service continued, just drop me a note. (I'm building these on my
personal FreeBSD machine, but the libraries itself are supposed to be
completely independent of the build system so they should work as
a drop-in replacement on top of *any* older avr-libc. It's just there
is no fancy installer that keeps track of what it is about to install,
and about preserving older files for backing it out again.)

Jörg Wunsch

Please don't send me PMs, use email if you want to approach me personally.

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Quote:

but the libraries itself are supposed to be
completely independent of the build system

Don't make the mistake Eric did in WinAVR and forget to "avr-strip -g" the files then ;-) (or maybe they aren't built with -g in the first place?)

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dl8dtl wrote:
> There are also "standalone" binaries of avr-libc
> available here, although they appear to be slightly off sync...

I got the impression nobody uses these,

I believe so; I've just listed the options.

JW

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> Don't make the mistake Eric did in WinAVR and forget to "avr-strip -g" the files then

No worries: I've got a script, and it's even in SVN. Of course, it contains:

# Remove all debugging symbols so debuggers don't get confused about
# the different location of source files.
find . -name '*.[ao]' | xargs avr-strip -g

Jörg Wunsch

Please don't send me PMs, use email if you want to approach me personally.

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You guys crack me up with all the speculation that's going on here.

For the last several years, there has always been a sudden surge of work on avr-libc before an avr-libc release. There has always been (or at least almost always been) a new avr-libc release before a toolchain distribution release (such as WinAVR), AND the new avr-libc release has always been included in the toolchain distribution release. This is nothing new, or nothing very secret. I have always released WinAVR, on Windows obviously, and Joerg has always released the toolchain on FreeBSD. A long while ago we had another colleague (Ted Roth) who would also release it on Linux. Ted Roth has not been around for 6 years or so. Bingo has filled in the role on the Linux host by providing a build script and keeping it up to date, using the latest patches.

So in reality, if one is using the latest toolchain release (e.g. WinAVR), then they are using the latest avr-libc release as well. So the poll is really rather moot.

And, yes, there will be a replacement for WinAVR.

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avr-libc version 1.7.0 is out now for almost two weeks, with no WinAVR equivalent so far.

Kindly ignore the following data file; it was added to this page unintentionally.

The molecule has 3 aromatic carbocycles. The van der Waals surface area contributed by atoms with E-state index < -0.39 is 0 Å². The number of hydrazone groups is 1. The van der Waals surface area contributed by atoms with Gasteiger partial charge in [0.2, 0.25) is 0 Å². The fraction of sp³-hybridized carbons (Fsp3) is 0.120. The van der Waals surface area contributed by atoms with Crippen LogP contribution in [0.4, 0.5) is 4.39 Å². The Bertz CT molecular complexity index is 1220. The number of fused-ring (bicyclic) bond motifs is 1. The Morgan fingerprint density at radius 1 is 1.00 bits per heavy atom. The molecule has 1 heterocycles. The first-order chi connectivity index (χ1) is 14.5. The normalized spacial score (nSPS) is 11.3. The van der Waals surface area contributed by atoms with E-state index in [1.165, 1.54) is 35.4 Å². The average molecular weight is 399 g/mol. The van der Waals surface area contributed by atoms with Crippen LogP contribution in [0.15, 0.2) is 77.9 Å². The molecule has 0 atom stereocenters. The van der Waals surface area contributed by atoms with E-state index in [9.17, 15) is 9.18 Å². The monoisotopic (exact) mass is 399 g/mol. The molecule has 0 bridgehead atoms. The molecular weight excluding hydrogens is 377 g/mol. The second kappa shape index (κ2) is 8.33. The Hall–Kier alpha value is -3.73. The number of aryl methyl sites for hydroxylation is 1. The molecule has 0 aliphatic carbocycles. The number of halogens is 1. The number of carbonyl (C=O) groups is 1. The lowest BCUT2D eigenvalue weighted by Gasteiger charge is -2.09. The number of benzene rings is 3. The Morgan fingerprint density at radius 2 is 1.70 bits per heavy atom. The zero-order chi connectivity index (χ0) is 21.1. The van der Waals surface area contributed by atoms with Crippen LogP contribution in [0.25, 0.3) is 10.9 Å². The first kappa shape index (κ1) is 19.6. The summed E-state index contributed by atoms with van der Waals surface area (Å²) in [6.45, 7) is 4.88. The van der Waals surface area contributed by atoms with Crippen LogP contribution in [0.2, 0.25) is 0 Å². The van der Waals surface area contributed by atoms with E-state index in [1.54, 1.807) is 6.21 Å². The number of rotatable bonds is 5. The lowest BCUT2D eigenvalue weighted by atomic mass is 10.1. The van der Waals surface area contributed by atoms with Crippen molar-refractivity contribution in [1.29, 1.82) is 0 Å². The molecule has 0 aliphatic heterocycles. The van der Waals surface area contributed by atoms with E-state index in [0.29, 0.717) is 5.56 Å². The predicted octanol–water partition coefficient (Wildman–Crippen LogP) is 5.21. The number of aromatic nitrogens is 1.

This is the situation I talked about when trying to justify the poll.

JW

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Jan,

You obviously missed the point made in the release notes of WinAVR20100110? He said that it would be the last ever release of WinAVR. There never will be another WinAVR so what is currently happening with AVR-LibC is irrelevant.

Those of us who like playing guessing games and who've also being reading about AVR Studio 5 believe this is because Atmel will make a release of an Eclipse based IDE with avr-gcc and avr32-gcc with whatever flavour of AVR-LibC is current at that time in the future (which, knowing Atmel could be 1 week, 1 month, 1 year, 1 decade, 1 century, or 1 millenium from now). This will be called "Studio 5" and will cover AVR(8) and AVR32. So that's where the "next" version of AVR-LibC is likely to appear but as for when - how long is a piece of string?

(OTOH it could be that AVR-LibC has stepped from 1.6.x to 1.7.x for the very reason that something is close to release?)

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clawson wrote:
You obviously missed the point made in the release notes of WinAVR20100110? He said that it would be the last ever release of WinAVR.

This is why I used the wording "WinAVR equivalent" above.

I still naively hope Atmel won't force me (and others) to download and install gigabytes of thin s**t just to get the newest binaries of the compiler and suite (read this as a desperate appeal to those who might read this and be competent to decide it).

clawson wrote:
There never will be another WinAVR so what is currently happening with AVR-LibC is irrelevant.

Joerg was overtly pushed by EW to make this release (I am lazy to look up the exact forum posts), apparently in expectation to wrap it up into the next whatever-is-it-called.

Whatever - we are in the situation where the newest official avr-libc is ahead of what can be downloaded as a package with the compiler. I wonder how many brave man and woman out there are willing to go through the pains of testing it (the whole or as snippets - there is no binary release unfortunately) before the whole package happens.

JW

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You want to get yourself a Linux machine! ;-)